13 / 3 / 2014 Midnight
The pay rises announced by the Government today will further test NHS finances and inevitably impact on staffing levels, according to the NHS Employers organisation.
Dean Royles, chief executive of NHS Employers, said:
“These are really tough calls for the government to make. We know staff have worked incredibly hard in some very challenging circumstances when the NHS has been subject to exceptional scrutiny. For many staff a pay increase would of course help ease some financial pressures and for others a pay award would be a welcome recognition in a difficult year. We know how tough this decision will feel and how disappointed staff will be.
“The evidence we gave to the review body said any rise would add to already significant cost pressures. Employers are recruiting more front line staff with no additional money and this is not sustainable. The simple fact is that the decision to have no annual pay increase for those already eligible for increments will help ensure more that staff remain in employment than would otherwise be the case.
“More than two-thirds of NHS spending is on staff and increasing all staff pay by one per cent would have cost about half a billion pounds, equivalent to around 14,000 nurses. Even with limiting the increase to staff at the top of their pay scales, employers still face a £150 million pay bill pressure this year. This is bound to have an impact.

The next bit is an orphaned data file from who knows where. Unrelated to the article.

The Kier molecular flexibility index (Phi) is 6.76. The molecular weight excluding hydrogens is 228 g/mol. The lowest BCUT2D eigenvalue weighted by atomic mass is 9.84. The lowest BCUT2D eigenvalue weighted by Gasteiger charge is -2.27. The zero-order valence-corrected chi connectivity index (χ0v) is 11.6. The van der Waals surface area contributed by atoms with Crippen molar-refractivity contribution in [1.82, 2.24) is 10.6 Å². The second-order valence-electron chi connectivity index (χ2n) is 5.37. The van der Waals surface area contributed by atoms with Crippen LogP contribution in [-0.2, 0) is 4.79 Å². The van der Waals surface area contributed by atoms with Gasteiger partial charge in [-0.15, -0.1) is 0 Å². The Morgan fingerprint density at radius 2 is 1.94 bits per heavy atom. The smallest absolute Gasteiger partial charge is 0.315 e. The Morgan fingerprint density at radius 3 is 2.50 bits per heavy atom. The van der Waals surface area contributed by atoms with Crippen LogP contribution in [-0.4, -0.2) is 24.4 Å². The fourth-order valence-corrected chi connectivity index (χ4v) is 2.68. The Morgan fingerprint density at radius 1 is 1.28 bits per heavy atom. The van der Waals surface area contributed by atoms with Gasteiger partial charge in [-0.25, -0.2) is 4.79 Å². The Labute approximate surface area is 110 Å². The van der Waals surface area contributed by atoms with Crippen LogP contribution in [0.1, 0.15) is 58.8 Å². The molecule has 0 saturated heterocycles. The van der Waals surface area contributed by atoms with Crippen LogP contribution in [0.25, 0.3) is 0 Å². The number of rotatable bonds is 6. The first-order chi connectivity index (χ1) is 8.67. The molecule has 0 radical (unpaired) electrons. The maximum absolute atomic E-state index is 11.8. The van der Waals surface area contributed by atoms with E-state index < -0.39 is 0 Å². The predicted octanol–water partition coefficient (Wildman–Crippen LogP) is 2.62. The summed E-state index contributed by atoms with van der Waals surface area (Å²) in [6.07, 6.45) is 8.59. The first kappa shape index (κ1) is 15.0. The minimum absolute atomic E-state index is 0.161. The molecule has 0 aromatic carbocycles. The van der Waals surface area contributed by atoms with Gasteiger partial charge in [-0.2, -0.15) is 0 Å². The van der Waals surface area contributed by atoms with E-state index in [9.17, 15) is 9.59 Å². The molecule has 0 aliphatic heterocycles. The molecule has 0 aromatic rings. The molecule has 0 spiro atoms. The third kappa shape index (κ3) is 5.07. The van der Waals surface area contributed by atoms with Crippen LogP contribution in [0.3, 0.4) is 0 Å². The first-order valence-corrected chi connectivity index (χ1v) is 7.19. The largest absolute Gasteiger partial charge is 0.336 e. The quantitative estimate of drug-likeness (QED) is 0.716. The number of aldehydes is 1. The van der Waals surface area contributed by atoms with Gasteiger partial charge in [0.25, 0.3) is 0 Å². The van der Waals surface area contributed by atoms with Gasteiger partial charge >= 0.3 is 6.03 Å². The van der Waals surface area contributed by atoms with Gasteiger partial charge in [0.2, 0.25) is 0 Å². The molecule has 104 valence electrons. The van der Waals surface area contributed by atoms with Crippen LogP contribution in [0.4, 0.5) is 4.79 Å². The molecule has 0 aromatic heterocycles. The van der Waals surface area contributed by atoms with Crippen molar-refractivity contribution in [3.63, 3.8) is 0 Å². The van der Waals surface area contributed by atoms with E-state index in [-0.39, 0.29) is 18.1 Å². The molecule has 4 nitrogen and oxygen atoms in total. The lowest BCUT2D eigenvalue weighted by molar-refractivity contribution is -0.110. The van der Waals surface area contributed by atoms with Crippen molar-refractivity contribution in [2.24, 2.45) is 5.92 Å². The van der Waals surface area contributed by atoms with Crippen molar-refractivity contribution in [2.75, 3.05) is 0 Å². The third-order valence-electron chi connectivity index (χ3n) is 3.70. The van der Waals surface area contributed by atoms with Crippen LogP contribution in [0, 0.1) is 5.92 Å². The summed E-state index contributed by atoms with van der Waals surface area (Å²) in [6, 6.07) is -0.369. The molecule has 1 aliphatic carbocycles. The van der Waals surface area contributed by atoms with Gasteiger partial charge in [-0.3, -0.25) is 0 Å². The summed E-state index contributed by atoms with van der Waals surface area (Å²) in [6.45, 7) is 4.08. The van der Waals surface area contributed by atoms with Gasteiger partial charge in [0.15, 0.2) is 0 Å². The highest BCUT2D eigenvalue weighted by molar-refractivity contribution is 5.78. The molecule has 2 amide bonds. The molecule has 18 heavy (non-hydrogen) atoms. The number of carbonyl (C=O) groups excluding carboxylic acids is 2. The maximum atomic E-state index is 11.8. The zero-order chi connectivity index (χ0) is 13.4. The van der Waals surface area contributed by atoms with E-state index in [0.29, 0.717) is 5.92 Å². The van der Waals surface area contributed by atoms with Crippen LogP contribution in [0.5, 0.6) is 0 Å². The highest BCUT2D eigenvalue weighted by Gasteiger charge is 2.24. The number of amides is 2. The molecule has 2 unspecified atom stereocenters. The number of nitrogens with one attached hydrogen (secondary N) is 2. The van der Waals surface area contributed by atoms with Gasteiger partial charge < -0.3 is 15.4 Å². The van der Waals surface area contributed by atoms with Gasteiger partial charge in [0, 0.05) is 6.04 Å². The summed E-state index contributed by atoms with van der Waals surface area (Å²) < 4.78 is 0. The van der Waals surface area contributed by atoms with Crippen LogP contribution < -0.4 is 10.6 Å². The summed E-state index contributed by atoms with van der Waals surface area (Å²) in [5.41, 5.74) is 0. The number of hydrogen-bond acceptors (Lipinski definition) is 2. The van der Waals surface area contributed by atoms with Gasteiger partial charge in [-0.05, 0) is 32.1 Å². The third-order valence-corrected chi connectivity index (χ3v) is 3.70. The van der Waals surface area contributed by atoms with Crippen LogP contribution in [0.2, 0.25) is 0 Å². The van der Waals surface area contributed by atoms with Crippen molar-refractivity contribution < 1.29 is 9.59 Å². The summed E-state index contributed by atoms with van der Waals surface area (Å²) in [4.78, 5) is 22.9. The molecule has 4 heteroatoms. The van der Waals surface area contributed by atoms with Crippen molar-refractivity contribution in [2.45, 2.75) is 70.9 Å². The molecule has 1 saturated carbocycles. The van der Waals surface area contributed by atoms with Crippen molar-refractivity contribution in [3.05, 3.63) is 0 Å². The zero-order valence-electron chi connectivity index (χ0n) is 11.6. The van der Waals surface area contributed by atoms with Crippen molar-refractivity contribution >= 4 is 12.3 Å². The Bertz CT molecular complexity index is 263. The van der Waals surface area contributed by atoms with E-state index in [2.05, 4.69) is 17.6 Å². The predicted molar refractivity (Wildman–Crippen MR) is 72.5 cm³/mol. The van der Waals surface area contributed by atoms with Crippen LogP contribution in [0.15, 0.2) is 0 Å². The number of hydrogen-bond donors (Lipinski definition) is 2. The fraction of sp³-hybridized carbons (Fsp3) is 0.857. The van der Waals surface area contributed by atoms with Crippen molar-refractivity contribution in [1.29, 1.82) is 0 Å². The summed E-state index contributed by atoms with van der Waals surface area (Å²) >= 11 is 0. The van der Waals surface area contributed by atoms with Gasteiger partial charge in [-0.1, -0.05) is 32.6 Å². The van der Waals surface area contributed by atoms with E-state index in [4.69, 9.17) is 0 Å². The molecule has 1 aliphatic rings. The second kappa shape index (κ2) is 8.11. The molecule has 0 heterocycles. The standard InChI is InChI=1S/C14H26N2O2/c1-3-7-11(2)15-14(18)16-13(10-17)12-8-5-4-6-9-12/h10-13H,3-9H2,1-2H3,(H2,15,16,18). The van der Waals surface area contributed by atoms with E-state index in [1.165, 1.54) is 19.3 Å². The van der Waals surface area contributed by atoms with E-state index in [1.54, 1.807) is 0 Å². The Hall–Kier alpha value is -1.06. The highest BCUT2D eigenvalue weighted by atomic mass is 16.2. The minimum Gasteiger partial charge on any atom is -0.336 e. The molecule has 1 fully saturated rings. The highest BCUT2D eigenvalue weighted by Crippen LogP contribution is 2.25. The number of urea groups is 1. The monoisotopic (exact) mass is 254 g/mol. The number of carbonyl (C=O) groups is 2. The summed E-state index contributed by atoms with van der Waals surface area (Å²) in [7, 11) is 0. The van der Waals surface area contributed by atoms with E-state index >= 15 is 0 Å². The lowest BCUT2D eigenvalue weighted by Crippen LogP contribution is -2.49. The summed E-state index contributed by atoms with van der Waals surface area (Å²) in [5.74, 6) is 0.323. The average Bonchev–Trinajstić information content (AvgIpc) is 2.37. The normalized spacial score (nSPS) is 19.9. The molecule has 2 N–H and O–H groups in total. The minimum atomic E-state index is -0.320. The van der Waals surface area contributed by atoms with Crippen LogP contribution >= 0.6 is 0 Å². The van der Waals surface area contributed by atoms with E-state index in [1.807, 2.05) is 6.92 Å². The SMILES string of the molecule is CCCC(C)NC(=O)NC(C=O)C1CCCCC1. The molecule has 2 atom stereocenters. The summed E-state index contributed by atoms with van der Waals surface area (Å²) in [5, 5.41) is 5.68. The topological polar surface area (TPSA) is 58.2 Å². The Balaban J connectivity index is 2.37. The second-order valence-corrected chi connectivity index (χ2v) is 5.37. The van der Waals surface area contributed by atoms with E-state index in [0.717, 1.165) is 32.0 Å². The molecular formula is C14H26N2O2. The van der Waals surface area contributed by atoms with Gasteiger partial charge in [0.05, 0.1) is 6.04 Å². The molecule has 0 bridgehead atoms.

“The announcement will however give employers some certainty over pay for the next two years and we can now turn our attention to how we can come out of this period of pay restraint in a mature way. I know trade unions will be angry but hope they will recognise a shared desire to maximise job security for staff and work with us on creative solutions. More immediately, I hope that the doctors’ union will now see the urgency in concluding negotiations on changes to their terms and conditions of employment. Nurses, therapists, scientists, cleaners, porters and other NHS staff have already agreed some changes to their national terms and condition of employment. We now need doctors to do the same.”
Notes for editors:
• An infographic showing average earnings in the NHS is available here: http://www.nhsemployers.org/Aboutus/Publications/posters-infographics/Pages/Average-earning-in-the-NHS.aspx
• The Government’s pay decision is here: https://www.gov.uk/government/news/public-sector-pay-awards-for-2014-15